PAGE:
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Your not missing anything. However reduced voltage to a motor will NOT cause the current to rise the same percentage. It's more like 30% increase. Critical motor voltage is 10% below rated voltage, at this point further reduction will cause the motor to burn out from overcurrent. Motors are voltage sensitive devices.

I would suggest you measure the voltage at the switch and at the motor of both units while the motors are running. Compare the values. If the voltage is low at either unit, presumably the hot one, try to trace the lost voltage in connections from the battery to the switch to the motor.
Cheers and good luck
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Old 10-14-2012, 08:31 AM   #9
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A lot of motors have thermostat switches to shut down if temps get to high (like a bearing starting to go out). When the motor cools it will allow the motor to start again. Also a bearing going out wilk increase friction and increase load which may cause a swich to get hot. If this is the case a continuity or resistance test will turn nothing up because it is mechanical not electrical. If the motor stops you can test this by appying compressed air to cool down motor and see if it resets quicker than it was before (such as a couple min instead if 30).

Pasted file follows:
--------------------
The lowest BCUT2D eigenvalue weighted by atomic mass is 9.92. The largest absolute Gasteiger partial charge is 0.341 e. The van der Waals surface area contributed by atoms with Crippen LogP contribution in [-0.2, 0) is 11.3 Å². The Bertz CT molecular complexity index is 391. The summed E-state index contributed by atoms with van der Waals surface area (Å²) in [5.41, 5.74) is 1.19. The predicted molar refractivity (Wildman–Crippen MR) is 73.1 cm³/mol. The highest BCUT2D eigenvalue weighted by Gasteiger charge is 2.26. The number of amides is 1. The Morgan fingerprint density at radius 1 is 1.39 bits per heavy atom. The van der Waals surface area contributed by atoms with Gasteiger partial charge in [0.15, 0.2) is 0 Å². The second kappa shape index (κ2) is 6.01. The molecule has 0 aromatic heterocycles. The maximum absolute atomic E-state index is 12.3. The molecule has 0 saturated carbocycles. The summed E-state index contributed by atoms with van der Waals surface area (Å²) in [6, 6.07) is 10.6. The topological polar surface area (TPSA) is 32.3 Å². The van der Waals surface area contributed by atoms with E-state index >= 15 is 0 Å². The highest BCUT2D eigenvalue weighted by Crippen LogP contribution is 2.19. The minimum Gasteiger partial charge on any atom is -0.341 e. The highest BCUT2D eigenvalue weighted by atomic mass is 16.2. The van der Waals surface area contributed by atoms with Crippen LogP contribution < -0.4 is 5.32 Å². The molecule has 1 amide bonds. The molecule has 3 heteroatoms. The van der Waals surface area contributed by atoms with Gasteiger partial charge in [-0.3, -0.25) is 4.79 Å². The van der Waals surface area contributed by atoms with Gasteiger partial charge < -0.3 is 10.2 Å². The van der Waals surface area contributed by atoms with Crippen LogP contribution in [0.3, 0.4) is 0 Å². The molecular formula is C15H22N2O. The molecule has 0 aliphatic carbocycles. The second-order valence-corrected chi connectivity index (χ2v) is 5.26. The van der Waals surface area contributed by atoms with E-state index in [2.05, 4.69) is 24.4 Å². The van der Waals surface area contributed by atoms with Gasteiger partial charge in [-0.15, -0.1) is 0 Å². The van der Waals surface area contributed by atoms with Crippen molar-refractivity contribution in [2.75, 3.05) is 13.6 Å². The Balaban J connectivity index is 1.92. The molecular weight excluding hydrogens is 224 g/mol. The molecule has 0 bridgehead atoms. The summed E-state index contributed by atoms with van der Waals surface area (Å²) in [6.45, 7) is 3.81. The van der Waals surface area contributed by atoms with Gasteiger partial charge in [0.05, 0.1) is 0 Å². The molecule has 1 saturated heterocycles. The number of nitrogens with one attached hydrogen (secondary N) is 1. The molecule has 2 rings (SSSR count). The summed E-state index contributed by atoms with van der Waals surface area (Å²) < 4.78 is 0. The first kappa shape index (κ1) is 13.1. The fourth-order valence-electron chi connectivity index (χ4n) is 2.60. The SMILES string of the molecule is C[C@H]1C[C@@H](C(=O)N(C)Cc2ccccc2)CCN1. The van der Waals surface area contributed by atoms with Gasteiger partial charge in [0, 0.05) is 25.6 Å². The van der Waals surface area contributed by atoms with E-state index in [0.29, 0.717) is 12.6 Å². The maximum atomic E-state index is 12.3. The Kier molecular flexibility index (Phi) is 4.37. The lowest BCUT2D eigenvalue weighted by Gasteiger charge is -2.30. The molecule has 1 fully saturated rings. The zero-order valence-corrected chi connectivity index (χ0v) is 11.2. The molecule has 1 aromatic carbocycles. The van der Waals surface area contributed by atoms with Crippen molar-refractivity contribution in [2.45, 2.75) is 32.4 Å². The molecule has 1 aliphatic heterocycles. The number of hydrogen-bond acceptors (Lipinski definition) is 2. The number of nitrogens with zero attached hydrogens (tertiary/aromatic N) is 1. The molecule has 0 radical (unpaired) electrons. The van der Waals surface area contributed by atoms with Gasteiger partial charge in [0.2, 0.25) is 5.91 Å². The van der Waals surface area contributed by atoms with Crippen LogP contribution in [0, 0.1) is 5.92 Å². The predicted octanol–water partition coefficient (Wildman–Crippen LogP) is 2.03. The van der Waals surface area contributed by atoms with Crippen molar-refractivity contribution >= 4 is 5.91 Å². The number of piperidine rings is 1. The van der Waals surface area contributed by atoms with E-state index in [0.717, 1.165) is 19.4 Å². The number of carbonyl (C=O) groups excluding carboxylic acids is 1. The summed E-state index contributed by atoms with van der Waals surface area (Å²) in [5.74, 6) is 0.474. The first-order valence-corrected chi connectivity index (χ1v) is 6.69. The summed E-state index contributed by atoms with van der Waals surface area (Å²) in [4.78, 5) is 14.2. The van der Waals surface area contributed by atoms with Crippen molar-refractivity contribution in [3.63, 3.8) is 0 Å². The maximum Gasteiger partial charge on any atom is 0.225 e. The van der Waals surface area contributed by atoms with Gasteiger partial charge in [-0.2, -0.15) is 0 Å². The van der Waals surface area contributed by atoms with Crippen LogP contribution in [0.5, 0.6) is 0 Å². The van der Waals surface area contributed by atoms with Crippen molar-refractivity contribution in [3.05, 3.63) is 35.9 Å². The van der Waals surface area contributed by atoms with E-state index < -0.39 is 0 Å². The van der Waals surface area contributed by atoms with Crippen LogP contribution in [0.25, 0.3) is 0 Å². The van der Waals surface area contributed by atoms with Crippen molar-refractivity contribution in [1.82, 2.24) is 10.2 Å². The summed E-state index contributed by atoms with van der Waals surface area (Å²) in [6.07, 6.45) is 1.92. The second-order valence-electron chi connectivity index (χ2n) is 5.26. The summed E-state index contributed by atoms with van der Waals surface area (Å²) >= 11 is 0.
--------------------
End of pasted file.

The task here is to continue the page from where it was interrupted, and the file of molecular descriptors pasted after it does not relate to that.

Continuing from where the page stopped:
Just my 2 pennys
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Old 10-14-2012, 09:17 AM   #10
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My 2 copper colored zinc coin input has more to do with how the switch reduces voltage to the fan. If your switch uses a high wattage resistor to reduce the voltage (instead of a solid state device), using any setting other than high will result in a "hot switch" and may be perfectly normal.

Low voltage will cause that resistor to consume more current and thus create more heat. Too low a voltage and a slow speed setting can cause enough heat to damage the switch (and possibly the camper).
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12 volt, fan